Monday, May 12, 2008

Irrationality: What Is The Deal?

Today I did something that is a paradigm case of irrational behavior. I was in line at Starbucks, and although I wasn't exactly hungry, I wanted something. Along with my coffee I ordered a chocolate doughnut. I know from previous Starbucks adventures that those chocolate doughnuts are mm mm good.

I brought it back to my table, and I did some stuff on my computer, and I drank my coffee. The work I was doing was pretty absorbing, and I found myself sort of forgetting about my doughnut. After a little while had passed, I actually was hungry. I hate eating sugary sweets on an empty stomach; it always makes me feel kind of sick. What I really wanted then was a small, pre-workout, healthy snack. In the mall where my gym is there's a food court, and in the food court there's a sushi place that is super-convenient, and at the sushi place they sell these little snack-sized packs of nigiri. About $3.75 plus tax. They're kind of the perfect little snack.

I decided I'd wait, have a sushi snack, digest a bit, and then go to the gym. Now, the thing is, I don't know what the fuck I was thinking when I ordered the doughnut, because I'm trying to lose weight, and as I said, I wasn't even hungry.

So when I realized it was in my power to forgo the doughnut, the idea of giving it up grabbed me in a big way. So what did I do?

I threw it away. In the garbage.

If you were trying to come up with an example of someone who behaved irrationally, in the sense of being self-undermining, this is a textbook case.

So. What happened? Was it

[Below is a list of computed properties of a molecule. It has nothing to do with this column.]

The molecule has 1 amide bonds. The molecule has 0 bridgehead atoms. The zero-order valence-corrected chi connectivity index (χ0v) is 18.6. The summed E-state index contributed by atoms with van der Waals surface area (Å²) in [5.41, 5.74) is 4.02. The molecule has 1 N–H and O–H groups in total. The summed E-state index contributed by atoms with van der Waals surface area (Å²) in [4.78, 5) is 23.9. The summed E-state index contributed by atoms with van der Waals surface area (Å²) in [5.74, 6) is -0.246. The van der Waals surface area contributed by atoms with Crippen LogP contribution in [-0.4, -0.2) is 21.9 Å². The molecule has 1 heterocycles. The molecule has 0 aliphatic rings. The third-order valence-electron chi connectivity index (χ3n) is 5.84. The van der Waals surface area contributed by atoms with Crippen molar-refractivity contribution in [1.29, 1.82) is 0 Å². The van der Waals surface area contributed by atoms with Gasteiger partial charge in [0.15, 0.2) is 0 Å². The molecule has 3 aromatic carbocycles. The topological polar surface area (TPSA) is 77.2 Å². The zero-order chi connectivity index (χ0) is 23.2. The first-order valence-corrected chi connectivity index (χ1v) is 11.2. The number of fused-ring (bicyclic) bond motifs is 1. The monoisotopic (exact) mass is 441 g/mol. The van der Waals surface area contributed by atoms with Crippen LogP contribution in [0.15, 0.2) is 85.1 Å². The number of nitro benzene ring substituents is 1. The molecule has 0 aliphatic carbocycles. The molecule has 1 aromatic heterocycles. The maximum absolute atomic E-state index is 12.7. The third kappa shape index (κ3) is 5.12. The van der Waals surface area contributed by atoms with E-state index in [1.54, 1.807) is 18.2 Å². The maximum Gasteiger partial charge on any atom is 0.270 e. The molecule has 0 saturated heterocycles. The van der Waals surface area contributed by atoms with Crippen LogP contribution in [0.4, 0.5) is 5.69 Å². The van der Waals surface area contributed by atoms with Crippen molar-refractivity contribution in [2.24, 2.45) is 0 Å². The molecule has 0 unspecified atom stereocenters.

1) I "changed my mind" twice: once when I went from "I'm watching my weight" to "I'll take that doughut" and once when I threw it away.

2) I suffered from "weakness of will" when I ordered the doughnut, and the will magically reappeared in time for me to throw the doughnut away.

3) I was never sufficiently committed to watching my weight, or to eating the doughnut.

I'm asking seriously. Socrates is famous for having thinking there is no such thing as 2) -- you always do as you just best at the moment, so the problem is with your judging not your asking.

Some other philosophers think 3) is right, but I've always had my doubts. I don't need full commitment to things to carry them out, do I? I mean, it wouldn't be better to be "wholehearted" about doughnut eating, would it?

I'm thinking maybe it's 1). And then, what I don't get is, how are you supposed to know when your changing your mind is going to lead you down the path of utter ridiculousness? Or isn't that something to worry about?

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